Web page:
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Year : 2021  |  Volume : 20  |  Issue : 2  |  Page : 45-48

In vitro assessment of antimicrobial susceptibility patterns in positive blood cultures of 22 neonates with neonatal sepsis in a children's hospital in Baghdad

1 Department of Pharmacology, Al-Kindy College of Medicine, University of Baghdad, Baghdad, Iraq
2 Department of Neonatology, Al-Elwiyah Pediatric Teaching Hospital, Baghdad, Iraq

Correspondence Address:
Saad Badai Nashtar
Department of Pharmacology, University of Baghdad, Al-Kindy College of Medicine, Baghdad
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Source of Support: None, Conflict of Interest: None

DOI: 10.4103/mj.mj_7_21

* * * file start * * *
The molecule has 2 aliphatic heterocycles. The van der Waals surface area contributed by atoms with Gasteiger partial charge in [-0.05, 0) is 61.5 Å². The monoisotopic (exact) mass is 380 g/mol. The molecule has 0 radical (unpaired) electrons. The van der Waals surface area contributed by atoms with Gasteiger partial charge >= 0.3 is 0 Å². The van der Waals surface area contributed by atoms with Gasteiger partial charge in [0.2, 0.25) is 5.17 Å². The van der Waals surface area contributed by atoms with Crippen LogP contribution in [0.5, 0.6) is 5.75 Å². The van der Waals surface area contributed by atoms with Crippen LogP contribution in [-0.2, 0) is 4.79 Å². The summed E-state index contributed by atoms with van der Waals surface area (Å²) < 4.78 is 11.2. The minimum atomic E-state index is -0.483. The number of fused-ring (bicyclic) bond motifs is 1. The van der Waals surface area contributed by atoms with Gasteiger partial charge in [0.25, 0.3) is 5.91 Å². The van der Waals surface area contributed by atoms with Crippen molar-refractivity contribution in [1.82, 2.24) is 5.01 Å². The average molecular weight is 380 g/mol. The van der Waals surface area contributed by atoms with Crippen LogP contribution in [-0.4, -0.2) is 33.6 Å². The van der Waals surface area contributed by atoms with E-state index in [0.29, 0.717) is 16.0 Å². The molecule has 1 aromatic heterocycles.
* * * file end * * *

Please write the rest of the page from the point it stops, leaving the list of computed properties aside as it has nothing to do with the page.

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Introduction: neonatal sepsis (NS) is a serious disease in neonatology responsible for the higher percentage of neonatal deaths. It is a microbial disease caused by various types of bacterial and nonbacterial pathogens. Objectives: The objective is to determine the causative bacterial pathogens of NS for the specified period and their susceptibility toward the available antimicrobial drugs. Patients and Methods: Blood cultures of 67 neonates with clinical picture of NS were assessed for antimicrobial sensitivity. Results: Forty three cultures (64.2%) were negative, 4 cultures (5.9%) revealed Candida spp. and 20 (29.9%) cultures were positive. Gram-negative bacteria Klebsiella was the predominant pathogen causing NS (45.45%) followed be Gram-positive Staphylococcus aureus (18.2%). Vancomycin, ciprofloxacin, and amikacin were the most effective antimicrobials against Gram-positive isolates while imipenem was the most effective against Gram-negative bacteria. Discussion: klebsiella was the predominant microbe in NS in many studies, other pathogens were variable between countries. Vancomycin and imipenem approved their excellent effects reported in many others studies while penicillin approved high bacterial resistance recorded previously. Conclusion: Gram-negative bacteria were predominant and more resistant to the tested antimicrobials. Imipenem, vancomycin, ciprofloxacin were the best effective according to the isolated microbes.

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